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Mendelian randomization analyses implicate biogenesis of translation machinery in human aging

Javidnia, Sara; Cranwell, Stephen; Mueller, Stefanie H; Selman, Colin; Tullet, Jennifer MA; Kuchenbaecker, Karoline; Alic, Nazif; (2022) Mendelian randomization analyses implicate biogenesis of translation machinery in human aging. Genome Research , 32 10.1101/gr.275636.121. (In press). Green open access

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Abstract

Reduced provision of protein translation machinery promotes healthy aging in a number of animal models. In humans, however, inborn impairments in translation machinery are a known cause of several developmental disorders, collectively termed ribosomopathies. Here, we use casual inference approaches in genetic epidemiology to investigate whether adult, tissue-specific biogenesis of translation machinery drives human aging. We assess naturally occurring variation in the expression of genes encoding subunits specific to the two RNA polymerases (Pols) that transcribe ribosomal and transfer RNAs, namely Pol I and III, and the variation in expression of ribosomal protein (RP) genes, using Mendelian randomization. We find each causally associated with human longevity (β = -0.15 ± 0.047, P = 9.6 × 10-4, q = 0.015; β = -0.13 ± 0.040, P = 1.4 × 10-3, q = 0.023; β = -0.048 ± 0.016, P = 3.5 × 10-3, q = 0.056, respectively), and this does not appear to be mediated by altered susceptibility to a single disease. We find that reduced expression of Pol III, RPs, or Pol I promotes longevity from different organs, namely visceral adipose, liver, and skeletal muscle, echoing the tissue specificity of ribosomopathies. Our study shows the utility of leveraging genetic variation in expression to elucidate how essential cellular processes impact human aging. The findings extend the evolutionary conservation of protein synthesis as a critical process that drives animal aging to include humans.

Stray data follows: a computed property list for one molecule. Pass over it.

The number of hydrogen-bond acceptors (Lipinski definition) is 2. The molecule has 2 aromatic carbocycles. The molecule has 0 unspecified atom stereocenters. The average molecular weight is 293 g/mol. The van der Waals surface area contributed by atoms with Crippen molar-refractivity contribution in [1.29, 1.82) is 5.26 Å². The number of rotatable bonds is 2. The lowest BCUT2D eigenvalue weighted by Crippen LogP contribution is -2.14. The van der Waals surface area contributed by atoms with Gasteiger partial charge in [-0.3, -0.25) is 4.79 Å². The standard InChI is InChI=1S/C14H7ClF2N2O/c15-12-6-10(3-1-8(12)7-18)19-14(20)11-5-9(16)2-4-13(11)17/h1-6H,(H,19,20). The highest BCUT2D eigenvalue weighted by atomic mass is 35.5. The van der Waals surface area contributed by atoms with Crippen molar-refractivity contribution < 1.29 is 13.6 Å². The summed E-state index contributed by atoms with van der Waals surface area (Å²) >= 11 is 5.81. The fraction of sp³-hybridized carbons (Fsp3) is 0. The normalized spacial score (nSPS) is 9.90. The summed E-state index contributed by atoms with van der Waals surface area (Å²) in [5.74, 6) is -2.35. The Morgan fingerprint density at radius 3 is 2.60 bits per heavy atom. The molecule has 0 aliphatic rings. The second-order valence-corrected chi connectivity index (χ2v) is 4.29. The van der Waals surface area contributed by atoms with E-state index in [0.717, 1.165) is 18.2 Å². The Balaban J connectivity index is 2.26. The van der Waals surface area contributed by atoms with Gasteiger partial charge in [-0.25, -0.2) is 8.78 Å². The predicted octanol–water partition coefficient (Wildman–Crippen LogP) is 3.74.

Type: Article
Title: Mendelian randomization analyses implicate biogenesis of translation machinery in human aging
Location: United States
Open access status: An open access version is available from UCL Discovery
DOI: 10.1101/gr.275636.121
Publisher version: https://doi.org/10.1101/gr.275636.121
Language: English
Additional information: © 2022 Javidnia et al.; Published by Cold Spring Harbor Laboratory Press This article, published in Genome Research, is available under a Creative Commons License (Attribution 4.0 International), as described at http://creativecommons.org/licenses/by/4.0/.
UCL classification: UCL > Provost and Vice Provost Offices > School of Life and Medical Sciences > Faculty of Brain Sciences
UCL > Provost and Vice Provost Offices > School of Life and Medical Sciences > Faculty of Brain Sciences > Division of Psychiatry
UCL > Provost and Vice Provost Offices > School of Life and Medical Sciences
UCL
UCL > Provost and Vice Provost Offices > School of Life and Medical Sciences > Faculty of Life Sciences
UCL > Provost and Vice Provost Offices > School of Life and Medical Sciences > Faculty of Life Sciences > Div of Biosciences > Genetics, Evolution and Environment
UCL > Provost and Vice Provost Offices > School of Life and Medical Sciences > Faculty of Life Sciences > Div of Biosciences
URI: https://discovery.ucl.ac.uk/id/eprint/10142741
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